Dogs can jump surprisingly high when they are motivated. If they smell candy or sweets in a stocking, they might try to get the stocking down by jumping at it. Not only could this cause them to injure themselves, but it could cause them to eat something they shouldn't.
To that end, only fill stockings on Christmas Eve or one or two days before your celebrations. That way, the stockings are filled for as little time as possible. Hang stockings up high and try not to leave your dog unsupervised near your fireplace.
Or you can make things even safer and simply forgo adding sweets to stockings. Stuff them with other presents or small goodies. Keep the sweets in the refrigerator and enjoy them on Christmas morning anyway.
Keep Logs/Firestarter's Safe
If you live in the northern hemisphere, the holiday season is synonymous with winter. You might want to stuff some firewood and Firestarter's in your fireplace. But keep these safe and secure and away from your dog. Many of them have chemicals that can be toxic if your dog ingests them.
The holidays don’t end with Christmas. You also have to keep New Year’s in mind. Many big cities (and even some smaller towns) have New Year’s fireworks celebrations. Even if you don’t attend, the explosions of these fireworks could reach your home and your dog’s sensitive ears.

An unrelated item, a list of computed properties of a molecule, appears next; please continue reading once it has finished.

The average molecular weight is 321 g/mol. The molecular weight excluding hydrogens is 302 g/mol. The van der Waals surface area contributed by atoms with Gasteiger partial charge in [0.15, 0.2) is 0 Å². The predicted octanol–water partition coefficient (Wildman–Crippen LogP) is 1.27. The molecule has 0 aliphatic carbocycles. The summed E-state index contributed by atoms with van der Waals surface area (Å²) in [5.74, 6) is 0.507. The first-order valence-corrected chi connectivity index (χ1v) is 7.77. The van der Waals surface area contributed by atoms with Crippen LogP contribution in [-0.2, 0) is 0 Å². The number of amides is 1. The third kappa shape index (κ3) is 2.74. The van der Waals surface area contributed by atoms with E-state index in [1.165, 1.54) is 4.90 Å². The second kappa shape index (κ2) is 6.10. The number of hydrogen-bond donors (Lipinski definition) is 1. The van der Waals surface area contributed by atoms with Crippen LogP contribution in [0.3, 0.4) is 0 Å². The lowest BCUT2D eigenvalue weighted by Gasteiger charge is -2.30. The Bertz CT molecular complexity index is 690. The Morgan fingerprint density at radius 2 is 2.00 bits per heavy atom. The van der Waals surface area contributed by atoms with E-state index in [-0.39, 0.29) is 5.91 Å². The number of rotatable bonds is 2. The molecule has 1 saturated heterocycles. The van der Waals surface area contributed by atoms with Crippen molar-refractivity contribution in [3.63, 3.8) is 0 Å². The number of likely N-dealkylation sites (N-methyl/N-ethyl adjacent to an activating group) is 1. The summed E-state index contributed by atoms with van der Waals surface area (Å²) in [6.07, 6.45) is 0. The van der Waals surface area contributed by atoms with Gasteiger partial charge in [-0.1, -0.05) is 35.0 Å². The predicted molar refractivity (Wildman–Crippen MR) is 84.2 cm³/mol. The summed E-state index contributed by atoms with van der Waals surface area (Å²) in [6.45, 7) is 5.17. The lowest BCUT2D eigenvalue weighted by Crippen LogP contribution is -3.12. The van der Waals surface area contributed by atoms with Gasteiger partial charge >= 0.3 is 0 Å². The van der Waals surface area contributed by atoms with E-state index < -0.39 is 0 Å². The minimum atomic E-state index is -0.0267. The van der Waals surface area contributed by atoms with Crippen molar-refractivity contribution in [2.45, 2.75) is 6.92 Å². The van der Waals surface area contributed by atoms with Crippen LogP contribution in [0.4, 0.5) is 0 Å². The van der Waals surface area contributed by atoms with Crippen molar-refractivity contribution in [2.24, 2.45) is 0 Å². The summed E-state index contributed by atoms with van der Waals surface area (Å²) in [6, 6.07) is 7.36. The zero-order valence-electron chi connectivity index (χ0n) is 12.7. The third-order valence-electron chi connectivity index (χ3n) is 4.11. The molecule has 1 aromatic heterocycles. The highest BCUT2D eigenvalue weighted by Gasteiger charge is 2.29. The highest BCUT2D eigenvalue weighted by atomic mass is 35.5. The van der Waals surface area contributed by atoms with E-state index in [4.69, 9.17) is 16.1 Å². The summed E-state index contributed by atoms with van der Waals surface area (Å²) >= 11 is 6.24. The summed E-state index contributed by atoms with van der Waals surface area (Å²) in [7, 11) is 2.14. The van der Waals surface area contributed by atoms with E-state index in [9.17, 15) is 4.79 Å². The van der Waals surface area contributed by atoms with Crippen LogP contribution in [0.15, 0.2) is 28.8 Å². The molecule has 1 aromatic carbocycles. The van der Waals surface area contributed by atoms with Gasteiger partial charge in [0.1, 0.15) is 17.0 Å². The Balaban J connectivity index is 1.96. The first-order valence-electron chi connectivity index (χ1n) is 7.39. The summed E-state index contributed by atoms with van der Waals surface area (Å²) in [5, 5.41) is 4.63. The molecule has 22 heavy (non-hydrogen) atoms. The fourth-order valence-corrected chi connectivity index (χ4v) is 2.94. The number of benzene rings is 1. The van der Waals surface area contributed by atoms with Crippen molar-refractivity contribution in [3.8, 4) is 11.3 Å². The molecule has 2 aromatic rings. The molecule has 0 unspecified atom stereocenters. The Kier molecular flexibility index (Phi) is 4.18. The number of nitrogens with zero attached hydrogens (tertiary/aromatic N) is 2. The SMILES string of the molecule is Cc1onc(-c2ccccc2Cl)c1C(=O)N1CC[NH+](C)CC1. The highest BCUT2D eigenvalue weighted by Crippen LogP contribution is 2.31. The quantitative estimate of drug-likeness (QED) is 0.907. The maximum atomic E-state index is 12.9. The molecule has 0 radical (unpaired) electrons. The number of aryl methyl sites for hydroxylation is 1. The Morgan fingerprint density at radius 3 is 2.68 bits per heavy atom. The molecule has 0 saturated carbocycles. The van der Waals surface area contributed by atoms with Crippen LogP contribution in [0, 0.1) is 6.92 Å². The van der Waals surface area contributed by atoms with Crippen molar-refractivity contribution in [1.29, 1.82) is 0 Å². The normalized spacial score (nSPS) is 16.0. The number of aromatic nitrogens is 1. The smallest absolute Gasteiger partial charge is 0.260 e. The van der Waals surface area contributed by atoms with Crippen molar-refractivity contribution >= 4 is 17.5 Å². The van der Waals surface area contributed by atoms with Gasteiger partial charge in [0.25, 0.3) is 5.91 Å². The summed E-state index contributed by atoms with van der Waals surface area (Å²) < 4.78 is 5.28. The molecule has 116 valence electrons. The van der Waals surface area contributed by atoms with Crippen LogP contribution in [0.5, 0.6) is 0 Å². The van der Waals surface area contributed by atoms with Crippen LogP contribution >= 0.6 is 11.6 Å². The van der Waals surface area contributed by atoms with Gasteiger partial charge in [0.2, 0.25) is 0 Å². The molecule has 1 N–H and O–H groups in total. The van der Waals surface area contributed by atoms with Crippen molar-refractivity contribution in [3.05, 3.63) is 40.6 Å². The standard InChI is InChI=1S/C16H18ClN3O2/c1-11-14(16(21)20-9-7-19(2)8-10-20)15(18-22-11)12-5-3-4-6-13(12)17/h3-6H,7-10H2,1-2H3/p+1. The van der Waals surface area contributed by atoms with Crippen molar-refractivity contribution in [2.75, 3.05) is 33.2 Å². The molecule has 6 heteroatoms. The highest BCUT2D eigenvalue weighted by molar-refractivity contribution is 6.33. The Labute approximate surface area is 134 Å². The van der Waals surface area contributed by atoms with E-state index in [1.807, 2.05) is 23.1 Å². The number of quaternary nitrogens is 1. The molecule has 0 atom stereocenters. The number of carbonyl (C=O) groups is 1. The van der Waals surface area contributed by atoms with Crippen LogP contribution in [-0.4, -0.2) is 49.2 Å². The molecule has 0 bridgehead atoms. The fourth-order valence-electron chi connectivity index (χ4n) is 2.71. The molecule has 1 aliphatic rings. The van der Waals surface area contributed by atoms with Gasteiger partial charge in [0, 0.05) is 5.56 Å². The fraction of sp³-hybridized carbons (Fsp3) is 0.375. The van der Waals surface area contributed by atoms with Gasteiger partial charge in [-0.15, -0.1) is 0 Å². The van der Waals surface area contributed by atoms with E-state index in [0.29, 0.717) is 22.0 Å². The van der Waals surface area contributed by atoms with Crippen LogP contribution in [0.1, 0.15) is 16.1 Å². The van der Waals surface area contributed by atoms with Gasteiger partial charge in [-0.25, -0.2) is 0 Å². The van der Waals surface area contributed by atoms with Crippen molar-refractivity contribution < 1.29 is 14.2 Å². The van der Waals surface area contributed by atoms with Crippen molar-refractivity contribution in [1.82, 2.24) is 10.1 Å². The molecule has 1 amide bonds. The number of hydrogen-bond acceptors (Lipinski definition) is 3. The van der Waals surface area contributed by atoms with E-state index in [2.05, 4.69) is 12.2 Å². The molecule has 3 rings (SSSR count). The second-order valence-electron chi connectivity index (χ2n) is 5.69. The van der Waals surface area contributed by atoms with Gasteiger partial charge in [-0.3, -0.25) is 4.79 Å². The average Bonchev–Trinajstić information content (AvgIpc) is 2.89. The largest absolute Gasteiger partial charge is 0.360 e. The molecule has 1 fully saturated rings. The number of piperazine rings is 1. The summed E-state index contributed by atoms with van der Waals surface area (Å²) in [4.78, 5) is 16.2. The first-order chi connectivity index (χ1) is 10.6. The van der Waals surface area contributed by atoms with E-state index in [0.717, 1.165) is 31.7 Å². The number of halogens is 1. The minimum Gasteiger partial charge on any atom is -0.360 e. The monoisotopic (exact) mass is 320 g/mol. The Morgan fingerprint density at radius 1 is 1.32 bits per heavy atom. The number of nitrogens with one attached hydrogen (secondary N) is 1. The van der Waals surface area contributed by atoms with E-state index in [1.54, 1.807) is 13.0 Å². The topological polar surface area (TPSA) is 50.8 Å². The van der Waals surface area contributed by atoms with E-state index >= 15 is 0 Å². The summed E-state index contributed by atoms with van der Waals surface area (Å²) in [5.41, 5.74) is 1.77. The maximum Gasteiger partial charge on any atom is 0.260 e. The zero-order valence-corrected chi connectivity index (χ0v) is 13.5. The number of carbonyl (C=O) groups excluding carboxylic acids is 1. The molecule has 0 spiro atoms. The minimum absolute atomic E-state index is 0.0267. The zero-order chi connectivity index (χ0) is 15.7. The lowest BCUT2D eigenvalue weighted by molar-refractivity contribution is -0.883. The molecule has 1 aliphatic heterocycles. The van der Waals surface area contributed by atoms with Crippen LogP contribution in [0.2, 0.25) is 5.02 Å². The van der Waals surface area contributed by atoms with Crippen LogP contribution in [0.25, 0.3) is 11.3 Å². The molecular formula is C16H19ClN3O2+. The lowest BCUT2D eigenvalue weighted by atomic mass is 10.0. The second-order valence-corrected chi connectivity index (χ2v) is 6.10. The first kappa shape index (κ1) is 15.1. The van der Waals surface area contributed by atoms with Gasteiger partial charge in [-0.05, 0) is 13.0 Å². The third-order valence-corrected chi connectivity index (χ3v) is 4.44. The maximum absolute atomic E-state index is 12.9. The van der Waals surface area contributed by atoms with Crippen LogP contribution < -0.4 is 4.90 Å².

So you should come up with a good plan to protect your pup and keep them calm during New Year’s fireworks celebrations.
Try exposure therapy with your dog to get them used to fireworks.
Continue crate training your dog so they know they can retreat there if they are scared.
Provide your dog with an alternative quiet and dark place to hide. This place should not have anything your dog can chew up or damage. Put a bed down for them that they can snuggle up in to feel safe and secure.
Consider using noise-canceling blinds or shades around your home during New Year’s.
If you plan to attend a New Year's fireworks celebration, you also need to have your pup accounted for. This might mean hiring a dog sitter or putting your dog in their crate. Lots of dogs run away from home in a panic when they hear fireworks. So don't plan to leave your dog outside in the backyard by themselves.
No matter what you do, planning for New Year’s fireworks early will help you tackle the issue more easily. Some dogs handle fireworks better than others. Make sure your solution is perfectly tailored for your canine companion and their unique needs.
Safe Holidays Are the Best Holidays!!
The holidays are a time for joy and spending time with those we love. You can do your part to keep your pet safe and enjoy the festivities by following the tips above. They’re the best ways to make sure everyone has a great time this holiday season.